Alright, so here what you have is I think you have, uh, it’s important this this looks to be kind of a new diagnosis, or tends to be some extraintestinal manifestations. Um, and so we had talked about before that, you know, the TNFs do have a nice, uh, uh, um, indication for, um, ankylosing spondylitis, rheumatoid arthritis, and so there, um, it’s always important to, you know, if you can, with one therapy, address multiple symptoms, that’s always preferable. Ustekinumab has an indication for psoriatic arthritis. There doesn’t seem to be any indication that that’s what the diagnosis is here. You have to remember that there’s a certain amount of extraintestinal manifestations, arthritis and arthralgias, that are driven by bowel disease. But of course we never quite know, um, how much of that is its own independent, um, manifestation as opposed to driven exclusively by bowel disease. Um, vedolizumab, its got selective, and so, um, the thought is that, you know, it doesn’t have an independent effect on, um, extraintestinal manifestations, but definitely would, um, in the sense that if it controls bowel inflammation, it could probably improve the arthritis. Surgical resection is very intriguing. Uh, there was a Liric trial that did seem to show that at least at one year, an improvement in terms of quality of life and need for anti-TNF. Um, but I think in this case it’s something that’s a possibility, but I don’t think it’s ready for primetime just yet.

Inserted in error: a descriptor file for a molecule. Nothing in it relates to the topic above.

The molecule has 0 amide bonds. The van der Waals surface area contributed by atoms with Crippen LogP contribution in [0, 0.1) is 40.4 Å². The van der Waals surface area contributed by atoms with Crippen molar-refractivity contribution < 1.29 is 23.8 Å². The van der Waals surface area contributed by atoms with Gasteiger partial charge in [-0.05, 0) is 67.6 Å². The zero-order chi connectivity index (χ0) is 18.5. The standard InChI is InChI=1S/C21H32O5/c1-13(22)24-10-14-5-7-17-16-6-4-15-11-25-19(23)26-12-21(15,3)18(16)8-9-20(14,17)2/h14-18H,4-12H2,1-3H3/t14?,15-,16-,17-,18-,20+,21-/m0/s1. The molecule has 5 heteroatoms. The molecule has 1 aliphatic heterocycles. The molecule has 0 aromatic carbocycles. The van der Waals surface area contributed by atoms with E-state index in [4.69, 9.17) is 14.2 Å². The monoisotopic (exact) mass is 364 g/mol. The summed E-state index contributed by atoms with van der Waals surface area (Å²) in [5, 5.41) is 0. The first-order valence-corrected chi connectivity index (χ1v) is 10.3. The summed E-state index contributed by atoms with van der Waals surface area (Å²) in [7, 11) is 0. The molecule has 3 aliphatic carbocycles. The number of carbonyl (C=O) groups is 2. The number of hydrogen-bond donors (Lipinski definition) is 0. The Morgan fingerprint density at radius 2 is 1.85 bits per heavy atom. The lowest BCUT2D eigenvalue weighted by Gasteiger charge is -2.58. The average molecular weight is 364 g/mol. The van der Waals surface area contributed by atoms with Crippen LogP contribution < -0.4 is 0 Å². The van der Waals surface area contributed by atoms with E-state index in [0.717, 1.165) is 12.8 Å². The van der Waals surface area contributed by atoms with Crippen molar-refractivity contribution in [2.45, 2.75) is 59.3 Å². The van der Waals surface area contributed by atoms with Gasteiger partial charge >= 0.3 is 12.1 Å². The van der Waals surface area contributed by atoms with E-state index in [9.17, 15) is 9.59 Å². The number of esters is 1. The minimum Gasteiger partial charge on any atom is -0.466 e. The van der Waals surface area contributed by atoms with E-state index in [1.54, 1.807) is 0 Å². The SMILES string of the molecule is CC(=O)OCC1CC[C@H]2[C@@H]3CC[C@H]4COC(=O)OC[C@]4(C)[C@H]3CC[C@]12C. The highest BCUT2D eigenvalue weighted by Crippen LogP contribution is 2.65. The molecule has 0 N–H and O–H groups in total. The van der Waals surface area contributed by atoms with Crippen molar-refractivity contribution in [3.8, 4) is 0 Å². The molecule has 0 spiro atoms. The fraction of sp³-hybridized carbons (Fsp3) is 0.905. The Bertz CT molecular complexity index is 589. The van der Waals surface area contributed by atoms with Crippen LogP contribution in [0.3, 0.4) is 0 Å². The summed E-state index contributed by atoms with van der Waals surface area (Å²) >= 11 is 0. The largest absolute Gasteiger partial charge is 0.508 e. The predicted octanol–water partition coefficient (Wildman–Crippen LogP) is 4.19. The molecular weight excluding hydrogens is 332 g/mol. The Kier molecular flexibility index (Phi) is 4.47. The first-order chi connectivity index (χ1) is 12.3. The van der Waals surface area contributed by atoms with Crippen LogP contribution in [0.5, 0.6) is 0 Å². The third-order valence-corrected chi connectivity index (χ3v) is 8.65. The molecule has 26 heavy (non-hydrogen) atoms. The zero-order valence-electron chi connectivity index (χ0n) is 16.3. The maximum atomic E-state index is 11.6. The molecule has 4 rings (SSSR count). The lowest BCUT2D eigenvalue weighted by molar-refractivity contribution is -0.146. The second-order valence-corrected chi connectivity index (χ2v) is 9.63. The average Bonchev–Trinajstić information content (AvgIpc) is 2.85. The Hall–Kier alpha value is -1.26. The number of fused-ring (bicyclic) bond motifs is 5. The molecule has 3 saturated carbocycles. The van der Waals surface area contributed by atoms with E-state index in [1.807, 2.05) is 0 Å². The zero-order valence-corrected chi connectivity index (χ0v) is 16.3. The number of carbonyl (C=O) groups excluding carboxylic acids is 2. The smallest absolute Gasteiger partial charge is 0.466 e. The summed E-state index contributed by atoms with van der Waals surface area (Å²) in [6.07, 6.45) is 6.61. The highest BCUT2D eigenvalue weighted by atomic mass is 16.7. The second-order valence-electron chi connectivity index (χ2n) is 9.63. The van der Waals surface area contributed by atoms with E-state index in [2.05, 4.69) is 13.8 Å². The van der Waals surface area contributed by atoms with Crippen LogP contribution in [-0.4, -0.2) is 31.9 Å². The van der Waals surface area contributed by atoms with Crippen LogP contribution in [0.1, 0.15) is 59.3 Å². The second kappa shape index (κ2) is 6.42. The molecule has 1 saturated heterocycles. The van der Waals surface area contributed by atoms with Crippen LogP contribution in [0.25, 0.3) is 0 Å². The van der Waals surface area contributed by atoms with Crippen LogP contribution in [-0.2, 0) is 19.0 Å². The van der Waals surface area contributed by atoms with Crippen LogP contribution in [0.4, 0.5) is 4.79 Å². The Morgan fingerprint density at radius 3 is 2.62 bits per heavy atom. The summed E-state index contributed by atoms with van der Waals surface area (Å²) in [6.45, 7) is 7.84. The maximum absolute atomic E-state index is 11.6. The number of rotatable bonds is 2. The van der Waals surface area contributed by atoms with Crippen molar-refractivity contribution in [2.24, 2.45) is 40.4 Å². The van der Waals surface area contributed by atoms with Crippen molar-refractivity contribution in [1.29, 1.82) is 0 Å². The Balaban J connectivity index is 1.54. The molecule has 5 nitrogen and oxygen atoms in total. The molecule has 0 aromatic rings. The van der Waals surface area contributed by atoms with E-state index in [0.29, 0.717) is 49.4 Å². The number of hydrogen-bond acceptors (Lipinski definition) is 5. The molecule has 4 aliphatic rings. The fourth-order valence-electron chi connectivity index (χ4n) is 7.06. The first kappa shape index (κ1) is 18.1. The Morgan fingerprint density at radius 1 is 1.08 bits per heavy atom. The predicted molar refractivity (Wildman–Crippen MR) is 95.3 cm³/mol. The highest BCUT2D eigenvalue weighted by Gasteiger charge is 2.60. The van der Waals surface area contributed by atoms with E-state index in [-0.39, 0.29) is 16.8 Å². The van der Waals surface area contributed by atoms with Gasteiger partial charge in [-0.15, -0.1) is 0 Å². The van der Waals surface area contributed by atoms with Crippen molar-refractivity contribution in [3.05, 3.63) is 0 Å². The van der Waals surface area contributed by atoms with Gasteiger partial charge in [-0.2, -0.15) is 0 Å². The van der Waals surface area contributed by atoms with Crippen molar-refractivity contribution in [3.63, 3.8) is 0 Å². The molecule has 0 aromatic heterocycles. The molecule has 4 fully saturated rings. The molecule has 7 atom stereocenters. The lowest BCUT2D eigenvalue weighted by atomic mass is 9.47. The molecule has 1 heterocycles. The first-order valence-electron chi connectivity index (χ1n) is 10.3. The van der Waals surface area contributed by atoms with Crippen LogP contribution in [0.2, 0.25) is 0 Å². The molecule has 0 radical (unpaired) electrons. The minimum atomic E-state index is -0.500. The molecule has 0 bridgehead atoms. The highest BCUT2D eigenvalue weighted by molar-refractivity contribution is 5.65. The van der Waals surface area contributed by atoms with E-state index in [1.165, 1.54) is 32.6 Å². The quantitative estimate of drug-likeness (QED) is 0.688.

Okay. Um, great. So I – I would agree. I think in this patient who has no other, um, medical issues with moderate to severe Crohn’s and some arthralgias, this is a person I would probably go to anti-TNFs first because, um, it has the best data for joint pain, and we don’t fully understand her joint pain. Maybe if I did, um, imaging, and the joint pain was not back or sacroiliac, in that patient, any of the other therapies would – would be fine, as well, but if I did know she had ankylosing spondylitis, sacroiliitis, or really significant joint pain, I think the TNF would be the best choice here.